Using COALESCE to Build Comma-Delimited String

By Garth Wells on 1 February 2001 | Tags: Application Design

Garth is back with another article. This one talks about building a comma-separated value string for use in HTML SELECT tags. It's also handy anytime you need to turn multiple records into a CSV field. It's a little longer and has some HTML but a good read.

I was reading the newsgroups a couple of days ago and came across a solution posted by Itzik Ben-Gan I thought was really smart. In order for you to understand why I like it so much I have to give you a little background on the type of applications I work on. Most of my projects for the past 2.5 years have focused on developing browser-based applications that access data stored in SQL Server. On almost all the projects I have worked on there has been at least one Add/Edit screen that contained a multi-select list box.

For those of you with limited experience working with HTML, I need to explain that the values selected in a multi-select list box are concatenated in a comma-delimited string. The following HTML creates a multi-select list box that displays retail categories.

<SELECT name="RetailCategory" multiple>
 <OPTION value=1>Shoes
 <OPTION value=2>Sporting Goods
 <OPTION value=3>Restaurant
 <OPTION value=4>Women's Clothes
 <OPTION value=5>Toys

If a user selects more than one option the value associated with RetailCategory is a comma-delimited string. For example, if the user selects Shoes, Women's Clothes and Toys, the value associate with RetailCategory is 1, 4, 5. When the user Submits their form I call a stored procedure to insert the data into the appropriate tables. The comma-delimited string is processed with a WHILE loop and the individual values are inserted into a dependent table.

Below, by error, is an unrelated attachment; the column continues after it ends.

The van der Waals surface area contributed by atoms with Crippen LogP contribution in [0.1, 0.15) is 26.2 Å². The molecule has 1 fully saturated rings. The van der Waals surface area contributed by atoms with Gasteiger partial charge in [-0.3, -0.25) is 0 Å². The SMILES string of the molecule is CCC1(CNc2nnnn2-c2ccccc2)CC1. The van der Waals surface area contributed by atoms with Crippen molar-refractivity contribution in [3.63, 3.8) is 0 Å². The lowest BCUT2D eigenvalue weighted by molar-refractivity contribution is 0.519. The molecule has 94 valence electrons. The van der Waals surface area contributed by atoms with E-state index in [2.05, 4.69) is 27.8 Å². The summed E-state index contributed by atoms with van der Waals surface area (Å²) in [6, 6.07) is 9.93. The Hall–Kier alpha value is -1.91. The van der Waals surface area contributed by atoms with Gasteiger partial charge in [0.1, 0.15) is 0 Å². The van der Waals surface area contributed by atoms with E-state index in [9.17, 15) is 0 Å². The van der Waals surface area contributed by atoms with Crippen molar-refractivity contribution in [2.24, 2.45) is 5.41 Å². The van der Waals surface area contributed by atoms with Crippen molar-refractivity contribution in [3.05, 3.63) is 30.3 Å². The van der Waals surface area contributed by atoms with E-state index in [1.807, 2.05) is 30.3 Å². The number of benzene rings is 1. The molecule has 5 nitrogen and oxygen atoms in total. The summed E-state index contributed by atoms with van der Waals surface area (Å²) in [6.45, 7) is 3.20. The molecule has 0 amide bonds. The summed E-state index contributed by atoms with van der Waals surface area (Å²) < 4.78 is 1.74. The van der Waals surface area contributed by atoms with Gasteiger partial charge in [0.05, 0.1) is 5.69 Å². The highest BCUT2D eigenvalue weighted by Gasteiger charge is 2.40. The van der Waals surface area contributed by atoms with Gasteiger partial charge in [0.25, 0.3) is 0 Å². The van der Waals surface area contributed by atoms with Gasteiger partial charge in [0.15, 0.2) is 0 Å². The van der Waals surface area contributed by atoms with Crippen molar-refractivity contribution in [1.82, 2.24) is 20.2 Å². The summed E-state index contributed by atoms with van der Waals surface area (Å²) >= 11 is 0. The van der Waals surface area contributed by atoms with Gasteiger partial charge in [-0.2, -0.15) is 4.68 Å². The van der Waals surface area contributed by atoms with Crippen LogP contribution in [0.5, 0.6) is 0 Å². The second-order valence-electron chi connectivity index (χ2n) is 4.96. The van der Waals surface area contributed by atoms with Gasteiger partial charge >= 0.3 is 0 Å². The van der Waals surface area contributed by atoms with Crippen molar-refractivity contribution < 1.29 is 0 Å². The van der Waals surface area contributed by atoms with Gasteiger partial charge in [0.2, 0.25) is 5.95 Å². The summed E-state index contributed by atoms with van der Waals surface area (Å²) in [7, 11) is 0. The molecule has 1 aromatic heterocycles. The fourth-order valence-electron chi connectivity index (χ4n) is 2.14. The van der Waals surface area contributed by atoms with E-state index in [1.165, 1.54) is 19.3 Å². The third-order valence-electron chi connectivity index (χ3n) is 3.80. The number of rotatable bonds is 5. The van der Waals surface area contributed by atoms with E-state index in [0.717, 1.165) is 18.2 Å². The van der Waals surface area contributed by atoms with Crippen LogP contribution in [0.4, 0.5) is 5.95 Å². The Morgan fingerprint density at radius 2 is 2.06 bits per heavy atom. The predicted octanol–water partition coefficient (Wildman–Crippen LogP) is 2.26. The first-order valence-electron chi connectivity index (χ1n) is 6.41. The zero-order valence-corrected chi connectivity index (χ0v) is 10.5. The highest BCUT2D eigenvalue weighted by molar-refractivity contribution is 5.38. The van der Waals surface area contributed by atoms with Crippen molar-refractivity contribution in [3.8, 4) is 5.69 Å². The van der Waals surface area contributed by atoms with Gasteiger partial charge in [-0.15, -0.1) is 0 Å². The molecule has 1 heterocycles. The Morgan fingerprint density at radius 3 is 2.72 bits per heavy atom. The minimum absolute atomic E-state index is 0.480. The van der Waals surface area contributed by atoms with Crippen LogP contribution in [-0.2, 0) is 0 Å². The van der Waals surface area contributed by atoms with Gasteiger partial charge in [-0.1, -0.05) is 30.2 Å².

Now that we have covered the Add part, let's take a look at what happens when a user wants to Edit a row. When editing a row, you need to populate the form with the existing values--this includes making sure all the multi-select list box values that are associated with the row are shown as selected. To show an option as selected, you use the "selected" attribute. If we were editing the row associated with the previous example the final HTML would look like the code shown here.

<SELECT name="RetailCategory" multiple>
 <OPTION value=1 selected>Shoes
 <OPTION value=2>Sporting Goods
 <OPTION value=3>Restaurant
 <OPTION value=4 selected>Women's Clothes
 <OPTION value=5 selected>Toys

I say final, because the actual HTML is built on-the-fly using VBScript. To determine which options are shown as selected, you must return a comma-delimited string to IIS so you can manipulate it with VBScript. I use the Split function and a For loop to determine which options should be shown as selected. The following VBScript shows how this is done.

EmpArray = Split(rs("EmployeeList"))
For Each i In EmpArray
  If rs2("Emp_UniqueID") = CInt(i) Then
    response.write "selected"
  End If

The remainder of this article shows the inefficient way I used to build the string along with the new, efficient way I learned from the newsgroup posting.

The Old, Inefficient Approach